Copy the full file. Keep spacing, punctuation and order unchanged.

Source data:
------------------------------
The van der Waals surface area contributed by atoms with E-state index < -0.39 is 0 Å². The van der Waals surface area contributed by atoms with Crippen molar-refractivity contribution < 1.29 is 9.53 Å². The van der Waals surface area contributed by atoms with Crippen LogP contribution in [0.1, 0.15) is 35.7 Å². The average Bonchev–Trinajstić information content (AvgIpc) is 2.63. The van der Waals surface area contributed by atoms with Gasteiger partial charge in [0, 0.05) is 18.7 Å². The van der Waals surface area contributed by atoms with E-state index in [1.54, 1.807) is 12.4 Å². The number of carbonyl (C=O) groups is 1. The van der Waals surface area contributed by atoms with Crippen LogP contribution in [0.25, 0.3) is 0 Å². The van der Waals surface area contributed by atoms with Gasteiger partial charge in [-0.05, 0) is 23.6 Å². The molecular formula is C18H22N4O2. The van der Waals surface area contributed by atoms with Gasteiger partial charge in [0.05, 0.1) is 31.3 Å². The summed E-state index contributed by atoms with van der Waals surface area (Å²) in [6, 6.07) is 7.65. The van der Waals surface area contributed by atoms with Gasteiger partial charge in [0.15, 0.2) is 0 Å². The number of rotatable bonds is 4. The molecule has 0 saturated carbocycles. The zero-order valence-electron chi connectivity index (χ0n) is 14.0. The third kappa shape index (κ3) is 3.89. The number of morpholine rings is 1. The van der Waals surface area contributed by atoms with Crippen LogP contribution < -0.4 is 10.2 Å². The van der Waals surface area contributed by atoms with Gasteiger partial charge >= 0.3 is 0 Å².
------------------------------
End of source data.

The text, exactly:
The van der Waals surface area contributed by atoms with E-state index < -0.39 is 0 Å². The van der Waals surface area contributed by atoms with Crippen molar-refractivity contribution < 1.29 is 9.53 Å². The van der Waals surface area contributed by atoms with Crippen LogP contribution in [0.1, 0.15) is 35.7 Å². The average Bonchev–Trinajstić information content (AvgIpc) is 2.63. The van der Waals surface area contributed by atoms with Gasteiger partial charge in [0, 0.05) is 18.7 Å². The van der Waals surface area contributed by atoms with E-state index in [1.54, 1.807) is 12.4 Å². The number of carbonyl (C=O) groups is 1. The van der Waals surface area contributed by atoms with Crippen LogP contribution in [0.25, 0.3) is 0 Å². The van der Waals surface area contributed by atoms with Gasteiger partial charge in [-0.05, 0) is 23.6 Å². The molecular formula is C18H22N4O2. The van der Waals surface area contributed by atoms with Gasteiger partial charge in [0.05, 0.1) is 31.3 Å². The summed E-state index contributed by atoms with van der Waals surface area (Å²) in [6, 6.07) is 7.65. The van der Waals surface area contributed by atoms with Gasteiger partial charge in [0.15, 0.2) is 0 Å². The number of rotatable bonds is 4. The molecule has 0 saturated carbocycles. The zero-order valence-electron chi connectivity index (χ0n) is 14.0. The third kappa shape index (κ3) is 3.89. The number of morpholine rings is 1. The van der Waals surface area contributed by atoms with Crippen LogP contribution < -0.4 is 10.2 Å². The van der Waals surface area contributed by atoms with Gasteiger partial charge >= 0.3 is 0 Å².